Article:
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this week in the sound course i’m teaching, we’re reading articles on mobile listening by michael bull and jean-paul thibaud. thibaud develops the concept of “sonic door”: “The door of the house may also function as a sonic door. On one hand, the door serves as a transition between two places of distinct status; on the other hand, as an intermediary between two kinds of listening experience” (2003, 332). these two modes of listening experiences have to do with social and architectural contours of indoor spaces versus comparatively expansive outdoor environments. here are two 45-second excerpts of recordings i made in august of nighttime insects. both record the transition as i walk through doors from inside to outside. the first is in a wooded area of upstate NY; i walk through two doors (front and porch) before arriving outside. the second is near DC. among the sonic details i enjoy are little bursts of wind when i open each door (in the first example), and children inside contrasted with cicadas outside (in the second). technical note: there is a lot of handling noise; admittedly, i didn’t plan to keep these transitional segments.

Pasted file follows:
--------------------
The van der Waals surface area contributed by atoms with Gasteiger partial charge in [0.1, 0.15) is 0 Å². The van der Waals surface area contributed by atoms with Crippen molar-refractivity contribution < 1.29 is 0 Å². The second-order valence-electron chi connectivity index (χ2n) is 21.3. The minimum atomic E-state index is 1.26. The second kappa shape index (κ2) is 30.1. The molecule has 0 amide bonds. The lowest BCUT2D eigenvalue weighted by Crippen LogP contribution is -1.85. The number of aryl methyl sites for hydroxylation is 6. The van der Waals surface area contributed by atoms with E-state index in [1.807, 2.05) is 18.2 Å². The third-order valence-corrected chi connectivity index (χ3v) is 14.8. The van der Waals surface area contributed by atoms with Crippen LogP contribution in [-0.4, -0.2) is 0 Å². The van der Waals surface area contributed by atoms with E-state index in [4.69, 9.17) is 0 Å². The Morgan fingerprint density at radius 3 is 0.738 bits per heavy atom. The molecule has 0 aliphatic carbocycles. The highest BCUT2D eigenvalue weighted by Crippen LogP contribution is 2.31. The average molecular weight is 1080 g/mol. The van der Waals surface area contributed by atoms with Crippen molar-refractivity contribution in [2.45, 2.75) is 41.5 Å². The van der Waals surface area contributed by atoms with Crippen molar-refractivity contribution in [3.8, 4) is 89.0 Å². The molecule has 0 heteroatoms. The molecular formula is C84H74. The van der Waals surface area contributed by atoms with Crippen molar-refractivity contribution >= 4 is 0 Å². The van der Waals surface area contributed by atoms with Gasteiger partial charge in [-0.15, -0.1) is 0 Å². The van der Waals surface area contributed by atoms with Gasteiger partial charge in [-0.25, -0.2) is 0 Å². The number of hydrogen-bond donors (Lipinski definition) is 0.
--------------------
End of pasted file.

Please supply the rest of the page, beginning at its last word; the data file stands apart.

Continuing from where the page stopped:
tonight’s analog duet features the jealous heart synth + electo-harmonix memory man deluxe delay pedal. jealous heart is a new arrival from flower electronics; the memory man i acquired years ago in upstate new york (maybe at parkway music, which has moved, and is moving again, “between the Appliance Giant and the Rusty Nail”). the smiley-face stickers on the memory man are leftover from the time it spent with the sound artist nancy tobin in the st-henri neighborhood of montreal. (an excerpt of one of nancy’s projects, “delay toys,” is on the new LMJ cd on improvisation + technology.) i could move the stickers, but i like the material reminder of nancy’s work, and have set a rule when working with the pedal to always “start at the smileys.” together, and without much prompting, the jealous heart + memory man spit out a stream of delightful sounds reminiscent of the spacey bloops on louis & bebe barron’s 1956 soundtrack to forbidden planet, and not unlike these recently-released data sonifications of subatomic particles… here’s bebe barron interviewed in the ohm documentary, explaining how their circuits were inspired by cybernetics, and seemingly had lifespans and emotions of their own.